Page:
Wednesday, 18 February 2009

Building a family

I must confess to being something of a house and home programme buff. It's probably something to do with being so focussed on house buying and selling over the last year or so. But I'm beginning to wonder whether there are two kinds of people who buy houses; me on one side and everyone else on the other. Because the people who appear in the (mainly Channel 4) lifestyle programmes appear to inhabit a different universe to my humble self. Take Relocation, relocation on Channel 4 tonight. It featured a thirty-something couple who had £1.4 million to spend on a house and wedding venue. This was followed by Grand Designs, where a cutting-edge architect and his wife decided to build a 'passive' eco house, using a system of exterior tiling more usually encountered in medieval Spain. So, I I going wrong somewhere? Are my aspirations to sand down the banisters and give the hall a coat of Farrow and Ball's House White simply not ambitious enough? Should I be sourcing my window blinds from a sustainable hardwood forest in Estonia rather than B and Q? And would it help if I shaved off my (now) shoulder length hair to make me look more like a participant in one of the above-mentioned programmes?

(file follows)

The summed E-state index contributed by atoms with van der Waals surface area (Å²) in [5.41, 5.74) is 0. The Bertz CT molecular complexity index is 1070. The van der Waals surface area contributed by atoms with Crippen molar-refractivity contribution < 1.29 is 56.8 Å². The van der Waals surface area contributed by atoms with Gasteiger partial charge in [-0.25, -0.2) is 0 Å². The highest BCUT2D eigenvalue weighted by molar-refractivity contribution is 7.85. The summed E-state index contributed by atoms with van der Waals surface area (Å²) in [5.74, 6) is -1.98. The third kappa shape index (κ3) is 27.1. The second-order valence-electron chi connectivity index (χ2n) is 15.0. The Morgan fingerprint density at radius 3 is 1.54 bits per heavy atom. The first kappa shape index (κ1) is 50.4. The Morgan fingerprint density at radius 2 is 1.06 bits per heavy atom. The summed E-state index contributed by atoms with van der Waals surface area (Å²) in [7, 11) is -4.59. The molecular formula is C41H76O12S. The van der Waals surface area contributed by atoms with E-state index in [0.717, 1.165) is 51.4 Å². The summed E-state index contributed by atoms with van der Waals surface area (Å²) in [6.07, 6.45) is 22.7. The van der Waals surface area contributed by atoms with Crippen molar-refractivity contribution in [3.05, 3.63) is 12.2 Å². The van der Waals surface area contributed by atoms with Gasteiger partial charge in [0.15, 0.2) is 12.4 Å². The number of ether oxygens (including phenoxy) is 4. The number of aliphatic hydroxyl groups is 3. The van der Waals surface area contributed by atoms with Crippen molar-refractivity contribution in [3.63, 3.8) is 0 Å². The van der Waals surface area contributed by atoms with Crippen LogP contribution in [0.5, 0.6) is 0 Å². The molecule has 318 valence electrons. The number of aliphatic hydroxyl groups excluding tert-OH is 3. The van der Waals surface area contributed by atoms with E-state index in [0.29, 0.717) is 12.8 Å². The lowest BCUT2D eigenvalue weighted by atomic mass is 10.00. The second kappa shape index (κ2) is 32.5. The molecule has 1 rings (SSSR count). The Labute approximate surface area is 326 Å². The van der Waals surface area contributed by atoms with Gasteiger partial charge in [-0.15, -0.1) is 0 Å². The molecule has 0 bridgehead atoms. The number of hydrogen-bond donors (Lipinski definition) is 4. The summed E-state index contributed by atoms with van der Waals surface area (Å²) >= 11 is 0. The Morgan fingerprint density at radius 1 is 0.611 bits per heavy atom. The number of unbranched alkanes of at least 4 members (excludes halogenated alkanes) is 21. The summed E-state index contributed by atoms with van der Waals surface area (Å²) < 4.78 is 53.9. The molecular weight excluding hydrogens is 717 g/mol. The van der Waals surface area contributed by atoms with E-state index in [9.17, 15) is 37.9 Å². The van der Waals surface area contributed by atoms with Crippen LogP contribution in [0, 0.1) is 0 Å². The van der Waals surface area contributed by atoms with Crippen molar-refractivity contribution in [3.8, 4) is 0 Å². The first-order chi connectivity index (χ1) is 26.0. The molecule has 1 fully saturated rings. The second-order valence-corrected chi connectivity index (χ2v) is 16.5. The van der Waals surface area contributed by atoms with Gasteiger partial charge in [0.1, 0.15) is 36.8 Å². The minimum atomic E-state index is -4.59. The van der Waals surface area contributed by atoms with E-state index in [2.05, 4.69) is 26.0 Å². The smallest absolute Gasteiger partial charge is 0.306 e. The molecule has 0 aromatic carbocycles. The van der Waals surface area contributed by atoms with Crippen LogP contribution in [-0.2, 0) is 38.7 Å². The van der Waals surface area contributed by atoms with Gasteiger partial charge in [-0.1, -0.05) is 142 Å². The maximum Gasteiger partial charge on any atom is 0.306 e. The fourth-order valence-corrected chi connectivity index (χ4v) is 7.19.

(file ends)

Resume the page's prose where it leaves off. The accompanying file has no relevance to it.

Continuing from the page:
One curious aspect of all these programs is the incidence of pregnancy. The couple buy a tumbledown house on a desirable plot, then proceed to knock it down and resign themselves to living on site in a draughty caravan for a year and a half whilst the new house goes up. And what happens? Three months into the project, they announce to the presenter that a baby is on the way. The poor child is eventually born in said caravan and lives its first few months in an unheated box, surrounded by camping equipment and primus stoves. What's happening here? Is the act of building/purchase an aphrodisiac in itself? Or is it just a case of poor planning by folk who otherwise appear to be able to plan a house build down to the last nail? Let's face it, these programmes invariably feature a planning officer somewhere along the way. Perhaps that individual could draw up a list of 'to dos' that includes the advice 'attempt to avoid getting pregnant if you are likely to be involved in bricklaying, humping RSJs or digging drains for the next few months.' I'm beginning to wonder whether the pregnancy thing is written into the programme contract, thus giving the presenter a chance to re-visit the finally finished house and meet little Poppy or Oscar. But perhaps this is going too far, even for television. Or is it?


Comedy Goddess said...

Wow. I thought this was a uniquely American issue, to feature young, wealthy and clueless people re-doing their homes on TV. But what's this? You have shoulder length hair?!? And just who are Poppy and Oscar?

Rob Inukshuk said...

I've long been a fan of the home improvement type shows and have found a whole lot more over here.

Now while I whole heartedly agree with you, I must point out not all the shows have the pregnant couple thing going on, sometimes it's the host of the show who does the pregnant thing. Sarah Beany springs to mind and there are a few here who also keep doing it.